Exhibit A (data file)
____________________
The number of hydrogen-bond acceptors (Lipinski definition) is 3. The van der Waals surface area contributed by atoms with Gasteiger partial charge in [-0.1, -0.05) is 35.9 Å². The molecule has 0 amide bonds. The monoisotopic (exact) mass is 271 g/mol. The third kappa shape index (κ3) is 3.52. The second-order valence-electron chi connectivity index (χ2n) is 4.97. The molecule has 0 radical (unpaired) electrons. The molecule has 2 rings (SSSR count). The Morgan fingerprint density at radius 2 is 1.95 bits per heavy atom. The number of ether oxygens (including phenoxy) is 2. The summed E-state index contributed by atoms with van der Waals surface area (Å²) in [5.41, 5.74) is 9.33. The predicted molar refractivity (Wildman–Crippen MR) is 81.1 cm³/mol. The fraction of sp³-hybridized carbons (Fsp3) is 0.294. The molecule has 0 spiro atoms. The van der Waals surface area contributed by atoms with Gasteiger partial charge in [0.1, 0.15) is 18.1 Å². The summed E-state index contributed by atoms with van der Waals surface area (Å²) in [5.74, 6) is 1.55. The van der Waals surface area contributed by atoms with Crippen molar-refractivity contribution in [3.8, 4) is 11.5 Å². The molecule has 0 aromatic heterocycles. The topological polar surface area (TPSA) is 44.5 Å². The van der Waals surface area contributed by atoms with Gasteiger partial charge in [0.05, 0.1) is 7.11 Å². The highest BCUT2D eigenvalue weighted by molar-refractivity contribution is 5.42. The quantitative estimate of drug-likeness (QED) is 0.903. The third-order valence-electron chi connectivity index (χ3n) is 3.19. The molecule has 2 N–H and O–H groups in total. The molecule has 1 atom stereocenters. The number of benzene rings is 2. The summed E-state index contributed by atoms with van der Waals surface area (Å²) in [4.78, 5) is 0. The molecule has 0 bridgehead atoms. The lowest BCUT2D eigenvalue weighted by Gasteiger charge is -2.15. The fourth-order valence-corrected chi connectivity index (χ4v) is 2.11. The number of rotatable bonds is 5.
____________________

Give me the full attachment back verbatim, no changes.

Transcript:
The number of hydrogen-bond acceptors (Lipinski definition) is 3. The van der Waals surface area contributed by atoms with Gasteiger partial charge in [-0.1, -0.05) is 35.9 Å². The molecule has 0 amide bonds. The monoisotopic (exact) mass is 271 g/mol. The third kappa shape index (κ3) is 3.52. The second-order valence-electron chi connectivity index (χ2n) is 4.97. The molecule has 0 radical (unpaired) electrons. The molecule has 2 rings (SSSR count). The Morgan fingerprint density at radius 2 is 1.95 bits per heavy atom. The number of ether oxygens (including phenoxy) is 2. The summed E-state index contributed by atoms with van der Waals surface area (Å²) in [5.41, 5.74) is 9.33. The predicted molar refractivity (Wildman–Crippen MR) is 81.1 cm³/mol. The fraction of sp³-hybridized carbons (Fsp3) is 0.294. The molecule has 0 spiro atoms. The van der Waals surface area contributed by atoms with Gasteiger partial charge in [0.1, 0.15) is 18.1 Å². The summed E-state index contributed by atoms with van der Waals surface area (Å²) in [5.74, 6) is 1.55. The van der Waals surface area contributed by atoms with Crippen molar-refractivity contribution in [3.8, 4) is 11.5 Å². The molecule has 0 aromatic heterocycles. The topological polar surface area (TPSA) is 44.5 Å². The van der Waals surface area contributed by atoms with Gasteiger partial charge in [0.05, 0.1) is 7.11 Å². The highest BCUT2D eigenvalue weighted by molar-refractivity contribution is 5.42. The quantitative estimate of drug-likeness (QED) is 0.903. The third-order valence-electron chi connectivity index (χ3n) is 3.19. The molecule has 2 N–H and O–H groups in total. The molecule has 1 atom stereocenters. The number of benzene rings is 2. The summed E-state index contributed by atoms with van der Waals surface area (Å²) in [4.78, 5) is 0. The molecule has 0 bridgehead atoms. The lowest BCUT2D eigenvalue weighted by Gasteiger charge is -2.15. The fourth-order valence-corrected chi connectivity index (χ4v) is 2.11. The number of rotatable bonds is 5.